Marcos and Maharlika
In 1978, dictator Ferdinand Marcos supported Sen. Eddie Ilarde’s bill which sought to change the country’s name to Maharlika.
Ilarde argued that Maharlika is the country’s ancient heritage, meaning “nobly created.” It was, perhaps uncoincidentally, also the name of Marcos’ guerrilla unit which he claimed fought the Japanese invaders, though this was later exposed as a hoax, Queenie Palafox wrote in “Filipinos to be called ‘Rizalines.'”
The proposal was not adopted, like other suggested name changes. Palafox mentioned Solimania (after Raja Soliman), Luzvimin (from the three major islands Luzon, Visayas, and Mindanao), and Perlas ng Silangan (from Rizal’s “Perlas del mar del oriente”).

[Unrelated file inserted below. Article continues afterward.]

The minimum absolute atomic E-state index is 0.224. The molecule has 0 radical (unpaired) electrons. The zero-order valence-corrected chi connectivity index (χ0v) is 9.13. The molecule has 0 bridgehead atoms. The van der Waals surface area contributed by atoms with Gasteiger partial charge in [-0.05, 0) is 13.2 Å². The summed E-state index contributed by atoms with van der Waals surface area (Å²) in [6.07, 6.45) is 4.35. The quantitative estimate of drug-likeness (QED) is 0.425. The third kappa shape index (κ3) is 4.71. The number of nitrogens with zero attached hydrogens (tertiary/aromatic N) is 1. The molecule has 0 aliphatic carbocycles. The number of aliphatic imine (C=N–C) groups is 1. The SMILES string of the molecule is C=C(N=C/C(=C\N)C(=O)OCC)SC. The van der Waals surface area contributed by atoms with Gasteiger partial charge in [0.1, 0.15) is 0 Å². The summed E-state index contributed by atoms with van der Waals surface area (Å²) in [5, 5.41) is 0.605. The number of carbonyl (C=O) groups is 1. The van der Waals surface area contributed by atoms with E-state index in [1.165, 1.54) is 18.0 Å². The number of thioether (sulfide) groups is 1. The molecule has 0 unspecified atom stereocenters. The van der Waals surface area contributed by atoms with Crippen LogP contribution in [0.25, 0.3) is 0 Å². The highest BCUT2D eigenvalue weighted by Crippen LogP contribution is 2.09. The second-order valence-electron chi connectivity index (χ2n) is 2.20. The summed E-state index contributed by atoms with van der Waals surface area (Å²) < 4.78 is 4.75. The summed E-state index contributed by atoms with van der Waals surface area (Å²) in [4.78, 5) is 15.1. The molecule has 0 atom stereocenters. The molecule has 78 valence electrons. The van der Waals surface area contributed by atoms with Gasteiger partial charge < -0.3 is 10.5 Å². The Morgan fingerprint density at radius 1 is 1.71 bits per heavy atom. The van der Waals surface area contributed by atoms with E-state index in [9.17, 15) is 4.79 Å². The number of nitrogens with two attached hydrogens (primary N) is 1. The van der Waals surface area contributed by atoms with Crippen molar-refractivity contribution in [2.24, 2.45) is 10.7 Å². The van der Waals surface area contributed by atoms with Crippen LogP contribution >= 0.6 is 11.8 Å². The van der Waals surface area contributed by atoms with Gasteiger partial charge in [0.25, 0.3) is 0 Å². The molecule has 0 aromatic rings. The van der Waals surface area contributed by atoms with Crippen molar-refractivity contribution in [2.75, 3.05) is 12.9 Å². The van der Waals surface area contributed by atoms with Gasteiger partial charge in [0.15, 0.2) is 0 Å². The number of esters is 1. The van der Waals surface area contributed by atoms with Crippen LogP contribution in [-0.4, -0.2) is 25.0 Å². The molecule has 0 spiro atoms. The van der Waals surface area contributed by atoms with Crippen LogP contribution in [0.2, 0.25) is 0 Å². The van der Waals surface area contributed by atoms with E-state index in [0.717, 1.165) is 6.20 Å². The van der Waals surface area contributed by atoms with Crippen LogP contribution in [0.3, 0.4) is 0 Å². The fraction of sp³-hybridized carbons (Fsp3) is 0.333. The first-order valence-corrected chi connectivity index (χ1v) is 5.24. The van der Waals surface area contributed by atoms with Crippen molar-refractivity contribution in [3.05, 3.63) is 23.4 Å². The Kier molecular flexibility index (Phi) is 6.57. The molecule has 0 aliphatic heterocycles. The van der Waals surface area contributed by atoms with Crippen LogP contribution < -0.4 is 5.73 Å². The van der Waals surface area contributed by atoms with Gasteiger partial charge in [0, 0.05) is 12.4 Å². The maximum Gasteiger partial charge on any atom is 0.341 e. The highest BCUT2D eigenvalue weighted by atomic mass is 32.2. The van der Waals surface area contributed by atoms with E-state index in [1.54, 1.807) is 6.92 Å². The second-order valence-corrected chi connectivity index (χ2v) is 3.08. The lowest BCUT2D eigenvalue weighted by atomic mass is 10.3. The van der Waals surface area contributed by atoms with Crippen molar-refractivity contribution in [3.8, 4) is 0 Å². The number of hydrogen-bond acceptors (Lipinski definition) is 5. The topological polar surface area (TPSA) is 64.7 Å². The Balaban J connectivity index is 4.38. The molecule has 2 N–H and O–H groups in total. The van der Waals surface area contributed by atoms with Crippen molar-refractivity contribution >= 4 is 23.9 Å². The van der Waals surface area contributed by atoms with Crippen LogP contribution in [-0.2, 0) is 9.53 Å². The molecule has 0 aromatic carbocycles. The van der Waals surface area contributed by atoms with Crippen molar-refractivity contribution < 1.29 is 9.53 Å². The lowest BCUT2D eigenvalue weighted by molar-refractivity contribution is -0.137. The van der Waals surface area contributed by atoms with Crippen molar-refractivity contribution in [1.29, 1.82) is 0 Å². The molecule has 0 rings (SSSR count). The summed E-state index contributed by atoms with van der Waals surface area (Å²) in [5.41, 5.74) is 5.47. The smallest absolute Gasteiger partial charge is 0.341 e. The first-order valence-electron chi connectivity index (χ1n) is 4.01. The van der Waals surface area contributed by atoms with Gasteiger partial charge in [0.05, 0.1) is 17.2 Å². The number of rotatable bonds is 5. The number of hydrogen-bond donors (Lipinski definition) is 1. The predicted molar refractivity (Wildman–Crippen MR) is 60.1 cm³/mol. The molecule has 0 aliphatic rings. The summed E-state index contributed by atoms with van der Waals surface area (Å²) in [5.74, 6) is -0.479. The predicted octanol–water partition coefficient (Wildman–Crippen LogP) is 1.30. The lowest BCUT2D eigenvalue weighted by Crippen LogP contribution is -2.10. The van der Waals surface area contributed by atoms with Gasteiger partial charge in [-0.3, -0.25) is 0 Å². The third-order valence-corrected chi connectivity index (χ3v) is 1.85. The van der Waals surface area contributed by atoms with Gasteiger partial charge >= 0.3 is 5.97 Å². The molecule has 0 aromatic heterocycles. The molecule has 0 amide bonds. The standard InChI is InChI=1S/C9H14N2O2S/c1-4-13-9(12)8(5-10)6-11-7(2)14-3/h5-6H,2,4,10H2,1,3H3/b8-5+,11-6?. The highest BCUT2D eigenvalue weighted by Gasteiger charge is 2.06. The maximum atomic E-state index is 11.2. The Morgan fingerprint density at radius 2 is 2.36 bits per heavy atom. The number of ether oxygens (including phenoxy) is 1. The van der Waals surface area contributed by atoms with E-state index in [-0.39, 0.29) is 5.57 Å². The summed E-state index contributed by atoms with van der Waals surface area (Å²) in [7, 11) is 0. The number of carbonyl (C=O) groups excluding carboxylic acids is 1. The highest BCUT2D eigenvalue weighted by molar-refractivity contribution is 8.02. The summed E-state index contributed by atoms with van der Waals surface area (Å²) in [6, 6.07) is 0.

In 1913, Gen. Artemio Ricarte drafted the Rizal Constitution, an act against American colonization. “When the forces of Aguinaldo were defeated by the Americans, Ricarte was among the revolutionary leaders who refused to take the oath of allegiance to the US government. In contrast with other revolutionists, Ricarte dreamed of freeing the Philippines from foreign invaders,” Palafox wrote.
Under the Rizal Constitution, the country would be called “Rizaline Islands” and its citizens “Rizalines,” after national hero Jose Rizal.
“Jose Rizal aficionados strongly favor the name Rizalinas for they believe that Jose Rizal is the pride of the Filipino race and epitome of Filipino nationalism,” Palafox wrote, adding that Bolivia was named after Simon Bolivar, a leader who was instrumental in the Latin America’s revolution against Spain.